12, 13 and 14 in brackets indicates the harvesting year for the seed. Concerning seed quantity: as I don’t have many plants of each species, seed quantity is limited in most cases. Therefore, for some species you may only get a few seeds. Many species are harvested in my garden. Others are surplus from trade and purchase. OUT: Means out of stock.
My garlic bulbils are on the way up in my living room, sown densely a week ago….soon time to harvest the winter’s first garlic sprouts :)
Variety: Estonian Red (this variety produces masses of relatively large bulbils, perfect for sprouting)
“Stephen Barstow is to edible plants what Robson Green is to fishing!”
Well, I hadn’t heard of Robson Green before and I’m sure Green hasn’t heard of me before either….but this is a nice review (they’ve all been nice so far!!) on my “APPETISING 80” !! Thanks Graham Andrews!!
….and my gaze went to the pictures on the right hand side of the page where 4 of the 6 are of edimentals…Urospermum is actually mentioned on p. 58 of the book (a wild foraged leafy green in the Mediterranean which I grow, but quite bitter to our modern palate), Papaver (seeds), Meconopsis (oil from seeds) and Anthriscus Golden Fleece has been on my wish list for some time…
14 years ago and my seed list had some 1,000 entries and I even added a usage code (from Plants for a Future)………
Edible and Useful Plant Seed Trade List
for November 2000 to October 2001
About the Garden: Most of the seed offered is collected in my own garden here on the edge of the Trondheimsfjord at close to
64 deg. N an area of extreme climatic variability. The grass can be green on 1st January and snow might lie for a short while on
1st June. We talk about having two seasons – the green and the white winter. It is, however, surprisingly mild for the latitude. A
remarkable number of species survive the winter (or should I say summer) and seem to thrive. However, a number of the plants
are grown in pots and are moved in to a cold cellar (temperature just above zero in mid-winter) in the winter without extra
The garden is one of a network of organically run gardens in Norway and can be visited by agreement. We are just at the end of
our 17th season here. We use no input apart from compost, an important ingredient of which is seaweed which we collect every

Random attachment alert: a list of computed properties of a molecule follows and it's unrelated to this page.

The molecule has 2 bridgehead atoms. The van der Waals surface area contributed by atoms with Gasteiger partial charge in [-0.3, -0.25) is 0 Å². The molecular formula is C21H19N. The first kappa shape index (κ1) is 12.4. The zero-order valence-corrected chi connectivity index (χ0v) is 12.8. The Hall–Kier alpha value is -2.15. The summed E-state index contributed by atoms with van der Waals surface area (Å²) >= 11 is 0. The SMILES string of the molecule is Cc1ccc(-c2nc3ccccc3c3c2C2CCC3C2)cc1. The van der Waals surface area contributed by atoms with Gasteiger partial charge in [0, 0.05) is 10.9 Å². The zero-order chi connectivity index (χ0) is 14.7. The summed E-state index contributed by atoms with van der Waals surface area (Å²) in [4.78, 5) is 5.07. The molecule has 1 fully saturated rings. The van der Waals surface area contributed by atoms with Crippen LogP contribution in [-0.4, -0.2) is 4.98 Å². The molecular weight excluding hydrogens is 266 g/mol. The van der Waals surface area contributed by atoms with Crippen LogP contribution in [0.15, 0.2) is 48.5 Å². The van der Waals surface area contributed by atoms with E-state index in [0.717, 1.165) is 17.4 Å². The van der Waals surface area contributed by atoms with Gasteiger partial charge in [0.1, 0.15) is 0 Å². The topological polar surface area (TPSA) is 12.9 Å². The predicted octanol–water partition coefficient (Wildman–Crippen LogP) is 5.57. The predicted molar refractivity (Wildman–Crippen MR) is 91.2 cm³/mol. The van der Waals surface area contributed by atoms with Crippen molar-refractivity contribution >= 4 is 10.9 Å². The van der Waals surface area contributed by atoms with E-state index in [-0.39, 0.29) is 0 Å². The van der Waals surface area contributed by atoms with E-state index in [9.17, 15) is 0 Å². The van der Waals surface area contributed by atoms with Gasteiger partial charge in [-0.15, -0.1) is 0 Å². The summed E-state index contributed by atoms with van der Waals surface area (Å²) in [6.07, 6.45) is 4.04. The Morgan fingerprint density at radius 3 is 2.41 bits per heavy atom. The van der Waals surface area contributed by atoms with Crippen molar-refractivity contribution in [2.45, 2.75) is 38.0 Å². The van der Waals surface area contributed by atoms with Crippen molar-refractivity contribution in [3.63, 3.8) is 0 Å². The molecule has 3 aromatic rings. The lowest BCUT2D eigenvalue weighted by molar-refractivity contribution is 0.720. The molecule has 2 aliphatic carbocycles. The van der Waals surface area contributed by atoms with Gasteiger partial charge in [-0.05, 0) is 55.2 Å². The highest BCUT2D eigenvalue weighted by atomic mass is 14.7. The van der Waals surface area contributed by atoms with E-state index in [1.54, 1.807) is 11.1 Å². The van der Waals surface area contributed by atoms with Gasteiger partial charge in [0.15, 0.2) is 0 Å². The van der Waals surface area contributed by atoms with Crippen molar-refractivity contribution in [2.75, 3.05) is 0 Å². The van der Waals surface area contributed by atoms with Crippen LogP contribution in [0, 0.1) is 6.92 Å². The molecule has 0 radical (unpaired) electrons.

spring.. We grow a wide range of vegetables many of which are not commonly grown here (e.g., Runner Beans, Broad Beans, Continue reading From the vaults: my Edible and Useful Plant Seed Trade List from 2000!→
My favourite seed to sprout in winter is wild buckwheat (Fagopyrum tataricum), supposedly the wild ancestor of Fagopyrum esculentum the common buckwheat grown for the gluten free grain. I sow it repeatedly in large pots in earth on the window sill in the leaving room. The plants self-sow on my vegetable beds and each plant produces a lot of seed, so i just leave a few to grow and collect all the seed I need. Harvested some sprouts for lunch today:
I like the comment by Eve Emshwiller in the interesting article http://whyfiles.org/2012/farming-native-american-style looking at how to learn from how the Native Americans had developed stable, sophisticated food-gathering systems:
“There were a lot of people who were not considered agriculturalists, who were [supposedly] just gathering from the wild. But if you really understand what they were doing, there is not a sharp line between gathering and farming. There is a huge continuum of ways that people manage resources and get more from them.” This is a message that I try to get across in my book where many examples are given of this continuum between foraging and gardening.
I grow a couple of the wild gathered tubers mentioned in the article. First, Riceroot is a really hardy edimental and an important foraged food plant across its range (the first group of pictures below). The last three pictures are of Hog peanut (Amphicarpaea bracteata).